“Over the last 15 years or so, long‑acting factors have been developed that can confer hemostasis, meaning the ability to clot, given once or twice or three times a week. But that still is a massive burden to hemophilia patients. And it’s not perfect because even after they’ve been administered recombinant factor, you still can bleed in some situations such as a car accident, surgery, or a fall,” he explained.

“So what if you could give a gene therapy that chronically administers into the blood sufficient factor VIII to prevent bleeding in virtually all considerations, under any circumstances? It would be really amazing for patients to essentially be able to forget that they’ve got the disease. That’s what we’re working toward.”

The technology offers particular promise for hemophiliacs as well as patients with phenylketonuria (PKU), Gaucher disease, Wilson disease, and Stargardt macular degeneration.

Generation Bio headquarters in Cambridge, Massachusetts. Credit: Larry Luxner

Dr. Kerr said Generation Bio is investing heavily in a proprietary nonviral genetic medicine platform that focuses on 3 core elements: closed-ended DNA (ceDNA), which enables the durable expression of transgenes and expression of large genetic payloads; cell-targeted LNP (ctLNP), which allows redosable delivery to multiple tissues; and enzymatic manufacturing.

“What are the advantages of that approach? First, that DNA is very pure. We know exactly what it is, and it’s very pure,” he said. “Second, we can get this very quickly. We don’t have to wait weeks and months for cells to produce the ceDNA. We can literally make it in a day. Third, we can make lots of it. We believe, using this system, you can make tens of millions, hundreds of millions of doses at scale.”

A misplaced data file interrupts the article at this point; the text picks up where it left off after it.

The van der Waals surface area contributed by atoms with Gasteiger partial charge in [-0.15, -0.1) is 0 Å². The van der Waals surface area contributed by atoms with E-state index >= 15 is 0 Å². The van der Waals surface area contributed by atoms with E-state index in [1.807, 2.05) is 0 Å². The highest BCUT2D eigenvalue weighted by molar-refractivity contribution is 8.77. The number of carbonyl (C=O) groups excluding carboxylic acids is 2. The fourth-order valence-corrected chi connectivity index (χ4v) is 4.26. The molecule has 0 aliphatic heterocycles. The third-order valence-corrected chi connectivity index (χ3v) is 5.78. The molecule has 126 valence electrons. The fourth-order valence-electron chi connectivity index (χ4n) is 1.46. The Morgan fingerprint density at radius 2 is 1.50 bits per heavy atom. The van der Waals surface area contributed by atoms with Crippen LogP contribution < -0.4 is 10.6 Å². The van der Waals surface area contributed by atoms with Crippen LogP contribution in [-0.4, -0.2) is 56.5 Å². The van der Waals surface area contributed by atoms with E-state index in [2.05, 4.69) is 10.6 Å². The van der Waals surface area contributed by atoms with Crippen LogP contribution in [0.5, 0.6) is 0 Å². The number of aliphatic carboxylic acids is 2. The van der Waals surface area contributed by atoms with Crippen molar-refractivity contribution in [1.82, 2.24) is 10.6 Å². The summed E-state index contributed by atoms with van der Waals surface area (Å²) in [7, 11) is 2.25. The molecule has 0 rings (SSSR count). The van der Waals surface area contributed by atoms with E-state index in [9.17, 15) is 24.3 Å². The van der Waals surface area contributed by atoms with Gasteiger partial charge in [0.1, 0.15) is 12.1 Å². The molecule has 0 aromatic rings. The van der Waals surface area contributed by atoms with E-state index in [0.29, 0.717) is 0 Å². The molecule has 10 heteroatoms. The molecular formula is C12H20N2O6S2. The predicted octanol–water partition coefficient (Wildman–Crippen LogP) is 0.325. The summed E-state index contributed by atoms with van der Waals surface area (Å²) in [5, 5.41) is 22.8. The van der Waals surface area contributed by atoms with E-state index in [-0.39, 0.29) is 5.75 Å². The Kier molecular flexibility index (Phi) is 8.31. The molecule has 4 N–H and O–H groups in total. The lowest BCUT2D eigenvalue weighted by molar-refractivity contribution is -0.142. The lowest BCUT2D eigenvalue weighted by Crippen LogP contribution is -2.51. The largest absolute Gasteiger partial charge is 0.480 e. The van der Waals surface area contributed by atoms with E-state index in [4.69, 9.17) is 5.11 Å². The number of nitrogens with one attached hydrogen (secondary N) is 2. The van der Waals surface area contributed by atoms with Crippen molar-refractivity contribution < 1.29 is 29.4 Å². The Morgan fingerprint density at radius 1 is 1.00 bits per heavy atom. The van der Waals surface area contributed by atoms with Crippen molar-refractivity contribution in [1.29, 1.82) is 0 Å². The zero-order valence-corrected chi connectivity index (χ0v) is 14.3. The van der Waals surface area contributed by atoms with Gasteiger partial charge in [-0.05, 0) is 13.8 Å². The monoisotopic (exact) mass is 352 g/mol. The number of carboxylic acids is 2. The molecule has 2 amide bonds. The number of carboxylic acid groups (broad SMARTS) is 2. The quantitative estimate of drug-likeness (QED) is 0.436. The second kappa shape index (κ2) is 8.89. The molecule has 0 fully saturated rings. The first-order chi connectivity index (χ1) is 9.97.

Specifically for patients with hemophilia, a big disadvantage of AAV gene therapy is that it can only be administered once all the body’s cells have stopped dividing, or about the age of 18—even though hemophilia often starts in the first decade of life.

“With our redosable gene therapy, you can go right at the onset of disease. As the tissue and the body grows, you may need another dose to keep up with that growth and have enough factor VIII levels in the body. It may be more frequently during childhood and adolescence, but that’s OK, we’ll redose,” Dr. Kerr said. 

“Then, once you get to adulthood, you may need it every 3-5 years. That allows you to go at the onset of disease, maybe preventing all bleeds and enable the patient to truly forget that they’ve got hemophilia.”

At present, Generation Bio is in the preclinical phase; no clinical trial testing is being done at this point and it’ll stay that way for a while. Yet Dr. Kerr said all the patient advocacy groups he’s spoken to have indicated the urgency of something beyond AAV-based gene therapy.

“There is still huge unmet need in hemophilia, and much of that unmet need cannot be met by the first‑generation gene therapies,” he said. “But we don’t want to raise expectations too high too soon. This community has been through a lot, and we want to be very careful about how we earn the trust of this community going forward.”